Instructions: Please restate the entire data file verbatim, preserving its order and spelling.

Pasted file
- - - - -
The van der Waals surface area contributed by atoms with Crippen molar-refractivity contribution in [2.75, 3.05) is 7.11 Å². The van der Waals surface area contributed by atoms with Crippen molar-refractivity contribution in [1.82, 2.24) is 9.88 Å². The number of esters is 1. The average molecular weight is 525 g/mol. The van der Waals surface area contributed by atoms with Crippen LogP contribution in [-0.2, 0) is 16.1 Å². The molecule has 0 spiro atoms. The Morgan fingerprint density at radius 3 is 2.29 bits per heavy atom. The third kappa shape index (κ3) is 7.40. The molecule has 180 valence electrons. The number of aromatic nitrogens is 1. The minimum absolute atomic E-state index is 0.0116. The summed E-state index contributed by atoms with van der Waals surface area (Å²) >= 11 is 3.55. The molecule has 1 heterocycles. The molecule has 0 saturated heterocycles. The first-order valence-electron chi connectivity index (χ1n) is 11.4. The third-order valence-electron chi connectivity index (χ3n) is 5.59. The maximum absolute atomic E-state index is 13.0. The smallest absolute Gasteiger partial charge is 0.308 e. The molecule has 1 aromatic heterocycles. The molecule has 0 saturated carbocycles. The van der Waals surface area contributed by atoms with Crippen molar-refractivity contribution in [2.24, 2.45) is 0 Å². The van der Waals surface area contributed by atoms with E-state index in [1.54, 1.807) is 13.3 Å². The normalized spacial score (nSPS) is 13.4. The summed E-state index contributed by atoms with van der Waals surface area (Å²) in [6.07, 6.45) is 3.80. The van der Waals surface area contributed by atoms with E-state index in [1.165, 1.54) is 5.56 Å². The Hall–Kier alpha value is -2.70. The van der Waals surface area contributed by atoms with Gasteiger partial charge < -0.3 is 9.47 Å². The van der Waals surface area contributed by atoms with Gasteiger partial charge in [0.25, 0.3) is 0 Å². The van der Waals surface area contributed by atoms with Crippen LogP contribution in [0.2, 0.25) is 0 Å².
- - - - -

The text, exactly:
The van der Waals surface area contributed by atoms with Crippen molar-refractivity contribution in [2.75, 3.05) is 7.11 Å². The van der Waals surface area contributed by atoms with Crippen molar-refractivity contribution in [1.82, 2.24) is 9.88 Å². The number of esters is 1. The average molecular weight is 525 g/mol. The van der Waals surface area contributed by atoms with Crippen LogP contribution in [-0.2, 0) is 16.1 Å². The molecule has 0 spiro atoms. The Morgan fingerprint density at radius 3 is 2.29 bits per heavy atom. The third kappa shape index (κ3) is 7.40. The molecule has 180 valence electrons. The number of aromatic nitrogens is 1. The minimum absolute atomic E-state index is 0.0116. The summed E-state index contributed by atoms with van der Waals surface area (Å²) >= 11 is 3.55. The molecule has 1 heterocycles. The molecule has 0 saturated heterocycles. The first-order valence-electron chi connectivity index (χ1n) is 11.4. The third-order valence-electron chi connectivity index (χ3n) is 5.59. The maximum absolute atomic E-state index is 13.0. The smallest absolute Gasteiger partial charge is 0.308 e. The molecule has 1 aromatic heterocycles. The molecule has 0 saturated carbocycles. The van der Waals surface area contributed by atoms with Crippen molar-refractivity contribution in [2.24, 2.45) is 0 Å². The van der Waals surface area contributed by atoms with E-state index in [1.54, 1.807) is 13.3 Å². The normalized spacial score (nSPS) is 13.4. The summed E-state index contributed by atoms with van der Waals surface area (Å²) in [6.07, 6.45) is 3.80. The van der Waals surface area contributed by atoms with E-state index in [1.165, 1.54) is 5.56 Å². The Hall–Kier alpha value is -2.70. The van der Waals surface area contributed by atoms with Gasteiger partial charge < -0.3 is 9.47 Å². The van der Waals surface area contributed by atoms with Gasteiger partial charge in [0.25, 0.3) is 0 Å². The van der Waals surface area contributed by atoms with Crippen LogP contribution in [0.2, 0.25) is 0 Å².